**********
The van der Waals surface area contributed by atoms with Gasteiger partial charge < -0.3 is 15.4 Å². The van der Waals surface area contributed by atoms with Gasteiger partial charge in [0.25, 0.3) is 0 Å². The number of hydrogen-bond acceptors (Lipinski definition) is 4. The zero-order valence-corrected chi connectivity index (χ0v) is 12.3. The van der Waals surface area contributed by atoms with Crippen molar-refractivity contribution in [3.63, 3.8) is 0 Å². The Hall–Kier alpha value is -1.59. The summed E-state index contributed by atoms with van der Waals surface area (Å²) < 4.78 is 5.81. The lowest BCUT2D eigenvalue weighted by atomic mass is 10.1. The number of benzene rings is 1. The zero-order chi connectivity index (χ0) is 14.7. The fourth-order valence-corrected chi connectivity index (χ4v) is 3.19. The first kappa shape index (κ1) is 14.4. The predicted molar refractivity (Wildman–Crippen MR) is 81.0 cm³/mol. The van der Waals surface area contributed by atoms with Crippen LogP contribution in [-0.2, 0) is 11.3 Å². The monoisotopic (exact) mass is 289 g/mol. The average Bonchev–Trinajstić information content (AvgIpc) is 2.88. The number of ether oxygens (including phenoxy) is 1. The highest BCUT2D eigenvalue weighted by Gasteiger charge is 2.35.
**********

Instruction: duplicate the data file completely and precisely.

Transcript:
The van der Waals surface area contributed by atoms with Gasteiger partial charge < -0.3 is 15.4 Å². The van der Waals surface area contributed by atoms with Gasteiger partial charge in [0.25, 0.3) is 0 Å². The number of hydrogen-bond acceptors (Lipinski definition) is 4. The zero-order valence-corrected chi connectivity index (χ0v) is 12.3. The van der Waals surface area contributed by atoms with Crippen molar-refractivity contribution in [3.63, 3.8) is 0 Å². The Hall–Kier alpha value is -1.59. The summed E-state index contributed by atoms with van der Waals surface area (Å²) < 4.78 is 5.81. The lowest BCUT2D eigenvalue weighted by atomic mass is 10.1. The number of benzene rings is 1. The zero-order chi connectivity index (χ0) is 14.7. The fourth-order valence-corrected chi connectivity index (χ4v) is 3.19. The first kappa shape index (κ1) is 14.4. The predicted molar refractivity (Wildman–Crippen MR) is 81.0 cm³/mol. The van der Waals surface area contributed by atoms with Crippen LogP contribution in [-0.2, 0) is 11.3 Å². The monoisotopic (exact) mass is 289 g/mol. The average Bonchev–Trinajstić information content (AvgIpc) is 2.88. The number of ether oxygens (including phenoxy) is 1. The highest BCUT2D eigenvalue weighted by Gasteiger charge is 2.35.